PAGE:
Mining fatalities and accountability

The 11 November 2008 edition of The Australian includes a page 2 story where the previous manager of the Beaconsfield Mine has been called on to be held responsible for the management failures that led to the death of Larry Knight in 2006.  The call was made by counsel for Larry Knight’s family and the Australian Workers’ Union in a submission to the Tasmanian inquest into the fatality.

According to the media report, the wrong decision was made in trying to stabilise the working area of the mine and that the risk assessment process was inadequate.  The latter comment should be of considerable interest to OHS regulators and safety professionals.

The importance of the Tasmanian Coroner’s findings are illustrated by comments in the submission by the counsel for the mine.  The media report says that 

“…Dr Neal tells the Coroner the mine had done all it reasonably could to guard against the risk of rockfall and to manage the mine’s notorious seismicity.” [emphasis added]

This is particularly important when considering the introduction of “reasonably practicable” into the OHS legislation throughout the Australian States being considered by the National OHS Law Review.

It is regrettable that the to-ing and fro-ing in the inquest is not getting as much media attention in the non-mining states, as there have been many risk management and accountability issues raised.  The media is likely to wait until the findings of the Coroner, Rod Chandler, and focus on the result rather than the journey.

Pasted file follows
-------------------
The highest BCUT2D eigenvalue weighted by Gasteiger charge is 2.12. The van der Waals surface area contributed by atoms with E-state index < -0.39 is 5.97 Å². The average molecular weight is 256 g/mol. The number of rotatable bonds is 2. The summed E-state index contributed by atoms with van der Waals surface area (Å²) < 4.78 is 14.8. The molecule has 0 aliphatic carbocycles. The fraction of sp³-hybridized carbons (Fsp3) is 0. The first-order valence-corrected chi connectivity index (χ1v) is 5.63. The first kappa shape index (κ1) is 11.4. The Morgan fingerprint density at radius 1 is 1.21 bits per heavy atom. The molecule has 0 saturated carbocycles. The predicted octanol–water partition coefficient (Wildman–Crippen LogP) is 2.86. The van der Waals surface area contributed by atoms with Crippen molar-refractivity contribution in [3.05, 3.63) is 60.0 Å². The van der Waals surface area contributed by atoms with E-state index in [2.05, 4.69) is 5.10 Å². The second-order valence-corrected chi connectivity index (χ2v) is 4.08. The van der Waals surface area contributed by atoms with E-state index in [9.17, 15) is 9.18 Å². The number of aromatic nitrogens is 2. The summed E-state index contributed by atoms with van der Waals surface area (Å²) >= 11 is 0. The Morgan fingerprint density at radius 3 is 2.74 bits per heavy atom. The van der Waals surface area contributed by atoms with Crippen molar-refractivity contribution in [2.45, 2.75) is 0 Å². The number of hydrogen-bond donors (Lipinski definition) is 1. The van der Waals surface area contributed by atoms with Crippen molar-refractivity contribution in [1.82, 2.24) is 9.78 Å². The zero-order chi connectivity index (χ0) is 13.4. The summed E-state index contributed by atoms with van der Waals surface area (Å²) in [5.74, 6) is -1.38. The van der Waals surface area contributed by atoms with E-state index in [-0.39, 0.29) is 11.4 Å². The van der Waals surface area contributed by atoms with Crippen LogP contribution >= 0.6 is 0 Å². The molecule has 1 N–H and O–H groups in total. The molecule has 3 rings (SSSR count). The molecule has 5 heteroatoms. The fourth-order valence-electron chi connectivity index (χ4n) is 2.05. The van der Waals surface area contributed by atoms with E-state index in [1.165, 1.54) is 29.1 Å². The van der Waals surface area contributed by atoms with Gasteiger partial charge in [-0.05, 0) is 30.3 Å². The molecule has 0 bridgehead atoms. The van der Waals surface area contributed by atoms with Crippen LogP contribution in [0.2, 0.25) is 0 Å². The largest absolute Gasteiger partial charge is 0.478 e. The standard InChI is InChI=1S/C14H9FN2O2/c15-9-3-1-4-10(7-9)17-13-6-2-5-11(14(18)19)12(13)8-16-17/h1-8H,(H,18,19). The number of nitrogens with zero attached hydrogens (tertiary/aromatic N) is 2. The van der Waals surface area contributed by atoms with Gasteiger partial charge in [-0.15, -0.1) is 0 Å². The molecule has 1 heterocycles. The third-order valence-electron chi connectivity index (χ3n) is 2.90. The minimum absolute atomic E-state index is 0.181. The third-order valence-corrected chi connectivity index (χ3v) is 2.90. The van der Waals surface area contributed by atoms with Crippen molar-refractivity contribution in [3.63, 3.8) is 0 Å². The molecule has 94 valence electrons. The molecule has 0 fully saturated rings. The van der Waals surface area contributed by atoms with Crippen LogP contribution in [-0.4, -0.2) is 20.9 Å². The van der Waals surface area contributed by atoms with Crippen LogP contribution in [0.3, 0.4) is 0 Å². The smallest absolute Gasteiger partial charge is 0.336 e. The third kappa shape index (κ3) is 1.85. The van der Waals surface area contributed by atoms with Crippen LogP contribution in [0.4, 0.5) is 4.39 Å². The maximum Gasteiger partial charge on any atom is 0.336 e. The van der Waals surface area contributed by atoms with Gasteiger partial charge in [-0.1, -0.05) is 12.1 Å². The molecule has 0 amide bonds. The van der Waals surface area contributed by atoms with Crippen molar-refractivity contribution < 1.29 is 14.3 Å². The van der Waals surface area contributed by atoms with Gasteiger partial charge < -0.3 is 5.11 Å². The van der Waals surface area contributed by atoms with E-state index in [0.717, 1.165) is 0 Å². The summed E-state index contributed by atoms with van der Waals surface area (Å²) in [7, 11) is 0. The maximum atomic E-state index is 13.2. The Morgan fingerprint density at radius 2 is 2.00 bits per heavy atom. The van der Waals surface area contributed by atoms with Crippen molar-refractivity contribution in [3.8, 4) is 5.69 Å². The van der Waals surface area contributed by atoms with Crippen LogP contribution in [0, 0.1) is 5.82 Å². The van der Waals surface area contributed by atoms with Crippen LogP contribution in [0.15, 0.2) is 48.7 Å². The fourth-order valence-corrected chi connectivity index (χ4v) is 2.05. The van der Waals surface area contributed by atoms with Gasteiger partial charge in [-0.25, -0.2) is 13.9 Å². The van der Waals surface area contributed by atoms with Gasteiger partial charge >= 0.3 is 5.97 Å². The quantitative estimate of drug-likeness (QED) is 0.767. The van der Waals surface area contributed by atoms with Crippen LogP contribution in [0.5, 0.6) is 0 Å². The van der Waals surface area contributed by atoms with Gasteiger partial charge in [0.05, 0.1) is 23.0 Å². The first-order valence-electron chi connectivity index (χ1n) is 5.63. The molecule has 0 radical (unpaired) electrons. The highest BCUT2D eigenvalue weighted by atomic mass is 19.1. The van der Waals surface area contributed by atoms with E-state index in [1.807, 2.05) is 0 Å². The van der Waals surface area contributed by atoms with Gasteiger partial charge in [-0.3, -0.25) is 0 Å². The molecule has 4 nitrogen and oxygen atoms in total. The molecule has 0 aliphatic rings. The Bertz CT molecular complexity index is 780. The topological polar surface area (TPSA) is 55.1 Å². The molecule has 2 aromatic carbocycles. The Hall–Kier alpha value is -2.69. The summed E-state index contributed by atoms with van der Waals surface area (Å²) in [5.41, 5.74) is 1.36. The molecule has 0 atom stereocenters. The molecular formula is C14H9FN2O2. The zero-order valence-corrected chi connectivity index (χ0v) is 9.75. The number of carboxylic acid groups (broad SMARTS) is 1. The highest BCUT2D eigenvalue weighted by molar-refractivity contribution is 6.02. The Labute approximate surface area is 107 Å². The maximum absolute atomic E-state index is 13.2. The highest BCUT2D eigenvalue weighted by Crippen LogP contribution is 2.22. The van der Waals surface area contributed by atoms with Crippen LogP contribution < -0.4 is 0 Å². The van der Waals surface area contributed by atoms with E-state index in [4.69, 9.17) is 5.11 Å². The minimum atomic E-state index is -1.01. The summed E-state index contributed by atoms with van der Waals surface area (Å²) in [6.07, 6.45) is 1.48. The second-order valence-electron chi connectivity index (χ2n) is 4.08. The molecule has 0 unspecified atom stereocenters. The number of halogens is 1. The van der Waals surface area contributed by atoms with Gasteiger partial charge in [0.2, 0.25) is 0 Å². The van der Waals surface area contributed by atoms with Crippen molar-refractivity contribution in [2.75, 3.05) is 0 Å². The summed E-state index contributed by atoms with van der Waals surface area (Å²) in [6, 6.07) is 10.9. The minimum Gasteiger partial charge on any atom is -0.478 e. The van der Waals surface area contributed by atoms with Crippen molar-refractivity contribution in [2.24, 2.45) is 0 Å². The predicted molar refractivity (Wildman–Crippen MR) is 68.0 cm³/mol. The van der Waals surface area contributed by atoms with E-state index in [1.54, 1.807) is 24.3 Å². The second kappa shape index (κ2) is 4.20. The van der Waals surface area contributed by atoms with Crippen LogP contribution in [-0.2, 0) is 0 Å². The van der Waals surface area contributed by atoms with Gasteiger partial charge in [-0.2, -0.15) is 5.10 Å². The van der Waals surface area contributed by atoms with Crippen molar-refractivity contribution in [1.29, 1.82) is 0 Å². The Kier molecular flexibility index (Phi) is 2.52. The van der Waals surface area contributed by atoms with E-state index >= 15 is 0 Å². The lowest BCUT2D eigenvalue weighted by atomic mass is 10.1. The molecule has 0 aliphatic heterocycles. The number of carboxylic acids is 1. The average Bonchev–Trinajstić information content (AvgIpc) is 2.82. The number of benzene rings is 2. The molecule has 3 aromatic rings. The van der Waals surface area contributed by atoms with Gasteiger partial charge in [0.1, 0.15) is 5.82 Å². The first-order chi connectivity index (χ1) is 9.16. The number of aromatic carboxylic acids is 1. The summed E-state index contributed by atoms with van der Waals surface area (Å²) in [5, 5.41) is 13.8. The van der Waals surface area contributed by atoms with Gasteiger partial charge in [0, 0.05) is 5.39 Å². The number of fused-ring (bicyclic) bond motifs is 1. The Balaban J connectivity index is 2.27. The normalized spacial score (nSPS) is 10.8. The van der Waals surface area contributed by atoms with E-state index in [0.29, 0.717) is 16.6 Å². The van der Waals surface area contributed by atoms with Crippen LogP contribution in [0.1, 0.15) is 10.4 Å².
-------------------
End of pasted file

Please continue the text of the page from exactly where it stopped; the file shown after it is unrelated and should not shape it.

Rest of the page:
There was a similar experience in New South Wales with the inquiry that followed the drowning of four mine workers at the Gretley mine in November 1996.  The information did not resonate to the rest of Australia except through the mining sector, yet there were important lessons from the inquiry.  Most OHS professionals, if at all, would recollect the prosecution of Gretley mine managers on matters of culpability, rather than the death of the four workers.

When the Tasmanian Coroner hands down his findings in the near future, it will be very useful to consider them in the light of the earlier reports, assessments and papers, among many others, listed below. 

SafetyAtWorkBlog is a strong advocate of learning new OHS management practices by looking beyond one’s field of expertise.  OHS professionals, safety managers and risk managers need to watch the action in Tasmania and other jurisdictions for themselves and not rely on a small group of OHS lawyers to bring matters to their attention and advise them how to avoid their responsibilities.  Accountability is a moral and legal responsibility.

Holding Corporate Leaders Responsible by Andrew Hopkins

The Impact of the Gretley Prosecutions by Andrew Hopkins

Mine Safety – Law, Regulation, Policy by Neil Gunningham

A submission by the Tasmanian Minerals Council on CRIMINAL LIABILITY OF ORGANISATIONS – ISSUES PAPER NO 9, JUNE 2005 to the Tasmanian Law Reform Institute

N Gunningham, ‘Prosecution for OHS offences: deterrent or disincentive?’ (2007) Sydney Law Review, 29 (3), pp 359-390.

R Guthrie and E Waldeck, ‘The liability of corporations, company directors and officers for OSH breaches: a review of the Australian landscape’ (2008) Policy and Practice in Health and Safety 6(1),
pp 31-54. 

N Foster, ‘Mining, maps and mindfulness: the Gretley appeal to the Full Bench of the Industrial Court of NSW’ (2008) Journal of Occupational Health and Safety – Australia and New Zealand 24(2),
pp 113-129.

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